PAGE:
One of the universal principles of stewardship is that I can hold on too tightly and lose everything or become richer by giving away what I have. The spirit of selfishness and hoarding trumps wisdom and blocks me from the subtle insights as to what and when I should let go. The tighter I grasp on to something, the faster it squeezes right through my fingers, and suddenly it’s gone. This principle is equally true for corporations, institutions, and individuals. Stewardship and benevolence just make good sense and good business. 

By watering other people and reaching out to meet their needs, we actually water ourselves. What we hoard we lose; what we give away and plant in the lives of others returns to us in multiplied measure. And in the final analysis, all that is not given away is lost. Project C.U.R.E. is one of the best examples of how this principle works out every day in the real world. 

In the business model and daily operations of Project C.U.R.E., we are dependent upon donations from other people and institutions. The thousands of lives that are saved through the efforts of Project C.U.R.E. are a direct result of the benevolence of others. We work expressly with medical manufacturers, medical wholesale businesses, and end users of medical goods. In a joint effort, we collect, process, inventory, warehouse, and distribute those medical supplies and equipment to needy hospitals and medical clinics around the world. We openly explain the benefits to them and their businesses of our working together. Then we ask them specifically to donate to us from their inventories. They believe in us and  the cause we represent, and for more than twenty-five years they have generously given to us.

The medical industry is very unique in that it deals with extremely time-sensitive inventories. The majority of items we receive are marked with an expiration date. When we receive the donated items, we don’t have the option or latitude to take our jolly-good time to process and deliver them to the needy international recipients. We’re always under the time gun, and we must be good stewards of what we’re given in order to maximize the greatest amount of good for the greatest number of people.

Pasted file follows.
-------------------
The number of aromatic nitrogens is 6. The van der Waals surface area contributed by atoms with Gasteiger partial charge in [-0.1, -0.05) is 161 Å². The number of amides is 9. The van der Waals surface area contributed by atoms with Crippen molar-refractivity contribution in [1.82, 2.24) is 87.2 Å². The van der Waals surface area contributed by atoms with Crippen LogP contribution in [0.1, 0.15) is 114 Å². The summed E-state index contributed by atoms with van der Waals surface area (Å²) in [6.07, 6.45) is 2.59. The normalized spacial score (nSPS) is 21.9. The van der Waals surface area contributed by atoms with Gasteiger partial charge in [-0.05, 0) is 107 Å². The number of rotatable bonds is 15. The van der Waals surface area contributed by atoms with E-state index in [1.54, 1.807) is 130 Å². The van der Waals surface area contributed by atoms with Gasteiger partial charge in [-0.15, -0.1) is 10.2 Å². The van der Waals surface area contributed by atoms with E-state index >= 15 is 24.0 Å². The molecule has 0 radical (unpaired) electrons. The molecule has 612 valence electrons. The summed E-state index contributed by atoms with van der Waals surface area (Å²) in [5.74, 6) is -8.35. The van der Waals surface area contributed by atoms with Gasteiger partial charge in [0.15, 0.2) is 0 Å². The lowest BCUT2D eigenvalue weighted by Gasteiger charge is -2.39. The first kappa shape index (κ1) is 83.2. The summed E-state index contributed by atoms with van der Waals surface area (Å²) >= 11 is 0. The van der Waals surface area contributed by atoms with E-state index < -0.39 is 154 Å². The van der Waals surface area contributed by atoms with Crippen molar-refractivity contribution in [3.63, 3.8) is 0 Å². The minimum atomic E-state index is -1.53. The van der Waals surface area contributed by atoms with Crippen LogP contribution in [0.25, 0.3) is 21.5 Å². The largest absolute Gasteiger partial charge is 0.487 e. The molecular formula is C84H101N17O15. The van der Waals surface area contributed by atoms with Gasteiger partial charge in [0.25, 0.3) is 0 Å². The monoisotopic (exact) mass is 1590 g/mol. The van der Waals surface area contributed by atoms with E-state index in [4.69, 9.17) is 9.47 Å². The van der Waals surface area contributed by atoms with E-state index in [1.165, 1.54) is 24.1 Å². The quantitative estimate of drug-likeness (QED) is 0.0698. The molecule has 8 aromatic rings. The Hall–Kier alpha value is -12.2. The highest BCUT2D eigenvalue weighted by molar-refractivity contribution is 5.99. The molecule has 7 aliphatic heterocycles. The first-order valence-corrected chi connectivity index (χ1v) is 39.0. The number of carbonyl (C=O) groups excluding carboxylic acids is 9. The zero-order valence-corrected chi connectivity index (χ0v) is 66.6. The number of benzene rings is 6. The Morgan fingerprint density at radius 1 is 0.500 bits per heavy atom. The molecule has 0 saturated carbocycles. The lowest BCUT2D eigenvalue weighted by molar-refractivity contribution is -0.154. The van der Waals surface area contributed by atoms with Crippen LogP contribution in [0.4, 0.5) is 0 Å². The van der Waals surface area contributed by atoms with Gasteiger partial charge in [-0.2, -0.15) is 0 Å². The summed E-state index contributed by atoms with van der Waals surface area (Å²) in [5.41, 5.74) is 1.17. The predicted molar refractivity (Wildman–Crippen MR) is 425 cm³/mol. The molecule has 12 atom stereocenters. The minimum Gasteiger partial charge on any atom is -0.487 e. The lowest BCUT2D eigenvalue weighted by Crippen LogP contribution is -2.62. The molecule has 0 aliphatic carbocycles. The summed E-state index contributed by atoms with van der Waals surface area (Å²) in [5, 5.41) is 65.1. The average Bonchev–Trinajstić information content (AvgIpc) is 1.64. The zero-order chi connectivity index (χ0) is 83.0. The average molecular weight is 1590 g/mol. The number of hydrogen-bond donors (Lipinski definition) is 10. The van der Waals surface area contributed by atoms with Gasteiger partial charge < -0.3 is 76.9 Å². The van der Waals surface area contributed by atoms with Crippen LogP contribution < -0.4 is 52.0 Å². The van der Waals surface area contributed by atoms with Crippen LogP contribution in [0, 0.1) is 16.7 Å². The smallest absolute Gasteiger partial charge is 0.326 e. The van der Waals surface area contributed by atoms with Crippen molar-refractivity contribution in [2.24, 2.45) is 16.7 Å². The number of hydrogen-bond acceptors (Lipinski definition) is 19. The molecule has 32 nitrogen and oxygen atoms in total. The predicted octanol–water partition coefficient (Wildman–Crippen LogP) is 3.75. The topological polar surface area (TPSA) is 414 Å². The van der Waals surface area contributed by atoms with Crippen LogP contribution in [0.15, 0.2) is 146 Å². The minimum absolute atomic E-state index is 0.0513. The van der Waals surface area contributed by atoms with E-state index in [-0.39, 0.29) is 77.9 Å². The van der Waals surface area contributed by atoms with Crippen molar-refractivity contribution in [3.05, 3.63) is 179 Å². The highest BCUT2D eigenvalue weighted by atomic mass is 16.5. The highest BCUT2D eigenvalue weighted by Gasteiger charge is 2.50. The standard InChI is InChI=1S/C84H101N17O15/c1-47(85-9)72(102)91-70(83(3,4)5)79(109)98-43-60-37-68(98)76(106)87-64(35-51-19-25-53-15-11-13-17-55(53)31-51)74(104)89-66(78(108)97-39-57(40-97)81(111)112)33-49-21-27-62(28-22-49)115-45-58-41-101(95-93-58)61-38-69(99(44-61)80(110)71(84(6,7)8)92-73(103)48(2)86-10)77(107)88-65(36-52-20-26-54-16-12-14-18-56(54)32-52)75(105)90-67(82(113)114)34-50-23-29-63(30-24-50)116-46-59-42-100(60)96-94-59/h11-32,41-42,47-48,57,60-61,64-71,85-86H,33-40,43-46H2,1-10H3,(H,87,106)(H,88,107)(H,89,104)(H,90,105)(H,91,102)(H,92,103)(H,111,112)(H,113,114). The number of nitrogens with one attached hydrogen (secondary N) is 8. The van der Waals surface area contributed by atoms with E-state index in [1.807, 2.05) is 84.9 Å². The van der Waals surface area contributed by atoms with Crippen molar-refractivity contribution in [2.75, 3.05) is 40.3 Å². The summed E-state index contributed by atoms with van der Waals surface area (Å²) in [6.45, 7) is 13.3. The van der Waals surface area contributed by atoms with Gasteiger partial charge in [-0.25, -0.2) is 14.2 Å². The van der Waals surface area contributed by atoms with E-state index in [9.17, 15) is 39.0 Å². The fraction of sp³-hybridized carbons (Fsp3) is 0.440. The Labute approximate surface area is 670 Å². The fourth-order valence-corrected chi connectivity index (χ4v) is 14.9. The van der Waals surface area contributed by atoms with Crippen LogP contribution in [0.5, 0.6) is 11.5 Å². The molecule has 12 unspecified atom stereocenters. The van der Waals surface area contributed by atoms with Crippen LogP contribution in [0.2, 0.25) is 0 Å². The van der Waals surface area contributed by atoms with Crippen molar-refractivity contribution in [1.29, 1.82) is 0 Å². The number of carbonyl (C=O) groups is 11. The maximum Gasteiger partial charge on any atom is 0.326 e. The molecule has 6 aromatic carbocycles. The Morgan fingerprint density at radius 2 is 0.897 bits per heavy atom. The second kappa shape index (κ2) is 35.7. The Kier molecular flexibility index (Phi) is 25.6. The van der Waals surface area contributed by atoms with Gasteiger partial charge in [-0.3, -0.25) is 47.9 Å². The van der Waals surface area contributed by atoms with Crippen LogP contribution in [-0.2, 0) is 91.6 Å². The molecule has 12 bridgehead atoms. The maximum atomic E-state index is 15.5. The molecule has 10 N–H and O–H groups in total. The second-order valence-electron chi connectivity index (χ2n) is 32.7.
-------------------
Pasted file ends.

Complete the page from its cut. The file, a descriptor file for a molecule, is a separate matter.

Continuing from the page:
All That Is Not Given Is Lost.JPG

 It would be absolutely and criminally ridiculous for us to receive those donated goods, put them on our warehouse racks, and say, “Oh, look at us and see how very wealthy we are with all the millions of dollars’ worth of goods we have in our warehouses.” Those medical supplies and equipment were given to us to distribute to those with imperative need. We accept the responsibility of being trustworthy stewards of those goods. If we hoard the things we’re given, and we simply sit on those valuable gifts until the expiration dates slip past, we’re accountable for breeching our fiduciary responsibilities. 

It isn’t a whole lot different when it comes to the valuable inventories of our personal lives that we’ve so generously received. Like the time-sensitive medical inventories in Project C.U.R.E.’s warehouses, our personal talents and possessions are time sensitive. All of our clocks are ticking—just in case you hadn’t noticed. Your personal inventories are overflowing, even if you don’t feel so wealthy today.

What I hoard I lose. All that is not given away is lost. What I grasp too tightly, I squeeze right through my fingers, and it’s gone. But what I give away and plant in the lives of others returns to me in multiplied measure.

As much as Project C.U.R.E. gives away each year, every time I walk through our warehouses, I see more there than before. By watering other people and reaching out to meet their needs, we actually water ourselves. We can hold on too tightly and lose everything or give away what we have and become richer in the things that matter most in this life—richer in relationships; richer in quality of life; richer in personal expression, experience, and maturity; richer in wisdom; richer in true wealth, which transcends money. 

In the classic devotional My Utmost for His Highest, Oswald Chambers reminds us,

Whenever you get a blessing from God, give it back to Him as a love-gift. Take time to meditate before God and offer the blessing back to Him in a deliberate act of worship. If you hoard a thing for yourself, it will turn into spiritual dry rot, as the manna did when it was hoarded (see Exodus 16:20). God will never allow you to keep a spiritual blessing completely for yourself. It must be given back to Him so that He can make it a blessing to others.